ECJ ruling: Advertising must not disguise itself as e-mail

Status: 25.11.2021 11:44 a.m.

An e-mail service made advertisements from an electricity provider in the inbox of its users look like received e-mails. Against this, a competitor sued – and won the case at the European Court of Justice.

According to the court, the user must expressly consent in advance to advertisements in e-mail inboxes that are presented in a similar way to normal e-mails. Otherwise, the sending contradicts the EU guidelines for data protection and against unfair business practices, as the European Court of Justice (ECJ) in Luxembourg ruled. The occasion was a case from Germany.

So-called inbox advertising is structured like emails and appears when users check their emails. In the case of the free e-mail service from t-online, the date was “Advertisement” and the subject line consisted of a short advertising text. In addition, the text was highlighted in gray. The green electricity and gas provider eprimo had placed such inbox advertising on t-online. The municipal works in Lauf an der Pegnitz considered this to be unfair and complained. The Federal Court of Justice (BGH) in Karlsruhe submitted the dispute to the ECJ.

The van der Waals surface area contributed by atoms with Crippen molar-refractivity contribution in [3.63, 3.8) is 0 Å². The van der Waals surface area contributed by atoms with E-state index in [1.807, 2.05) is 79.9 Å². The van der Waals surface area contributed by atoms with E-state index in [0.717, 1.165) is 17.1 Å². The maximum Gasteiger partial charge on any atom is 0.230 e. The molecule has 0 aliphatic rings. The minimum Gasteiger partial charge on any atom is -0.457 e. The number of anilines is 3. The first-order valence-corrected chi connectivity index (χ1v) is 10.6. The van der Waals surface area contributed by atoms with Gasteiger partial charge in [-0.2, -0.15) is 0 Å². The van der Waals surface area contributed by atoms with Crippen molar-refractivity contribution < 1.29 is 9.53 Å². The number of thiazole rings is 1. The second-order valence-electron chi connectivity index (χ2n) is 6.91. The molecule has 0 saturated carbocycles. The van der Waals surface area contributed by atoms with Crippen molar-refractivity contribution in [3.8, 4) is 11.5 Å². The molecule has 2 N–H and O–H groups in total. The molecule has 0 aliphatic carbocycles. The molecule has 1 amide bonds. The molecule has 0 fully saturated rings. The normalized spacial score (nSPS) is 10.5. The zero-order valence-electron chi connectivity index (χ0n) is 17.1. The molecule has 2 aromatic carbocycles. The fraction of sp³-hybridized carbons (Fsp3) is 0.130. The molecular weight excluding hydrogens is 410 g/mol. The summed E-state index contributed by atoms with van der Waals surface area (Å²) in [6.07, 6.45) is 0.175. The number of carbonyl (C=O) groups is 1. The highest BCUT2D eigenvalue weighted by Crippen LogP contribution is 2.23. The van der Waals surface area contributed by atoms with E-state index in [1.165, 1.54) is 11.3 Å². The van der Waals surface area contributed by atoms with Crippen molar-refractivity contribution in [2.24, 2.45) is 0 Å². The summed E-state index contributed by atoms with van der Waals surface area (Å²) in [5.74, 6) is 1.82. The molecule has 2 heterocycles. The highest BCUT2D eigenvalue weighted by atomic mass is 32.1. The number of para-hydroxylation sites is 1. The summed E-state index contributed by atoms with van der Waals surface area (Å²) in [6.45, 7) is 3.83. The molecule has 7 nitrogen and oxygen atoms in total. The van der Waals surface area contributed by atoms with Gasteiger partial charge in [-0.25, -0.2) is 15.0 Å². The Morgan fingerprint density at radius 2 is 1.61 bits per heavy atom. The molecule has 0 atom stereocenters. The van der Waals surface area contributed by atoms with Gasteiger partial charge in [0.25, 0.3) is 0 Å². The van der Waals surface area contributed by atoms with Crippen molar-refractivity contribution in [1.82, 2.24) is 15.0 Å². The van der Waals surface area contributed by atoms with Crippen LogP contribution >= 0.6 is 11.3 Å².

Inbox advertising is comparable to spam mail

The ECJ has now emphasized that the EU data protection directive generally aims to protect privacy from unsolicited advertising messages. This applies regardless of the medium and technology. Here an e-mail portal is used to reach users “directly and individually”. For this reason and because of the presentation similar to the mails, such advertising should be classified as “messages for the purpose of direct advertising”. Inbox advertising is therefore only permitted if users have given their express consent. Otherwise it is comparable to spam mails that are not permitted under data protection law.

If such advertisements appear frequently, this could also be “persistent and undesirable addressing” which is also prohibited under competition law. T-online offers its e-mail service for a fee with no advertising and free of charge. In the event of a dispute, the German courts would now have to clarify whether the users of the free service have consented to direct advertising.

File number: C-102/20

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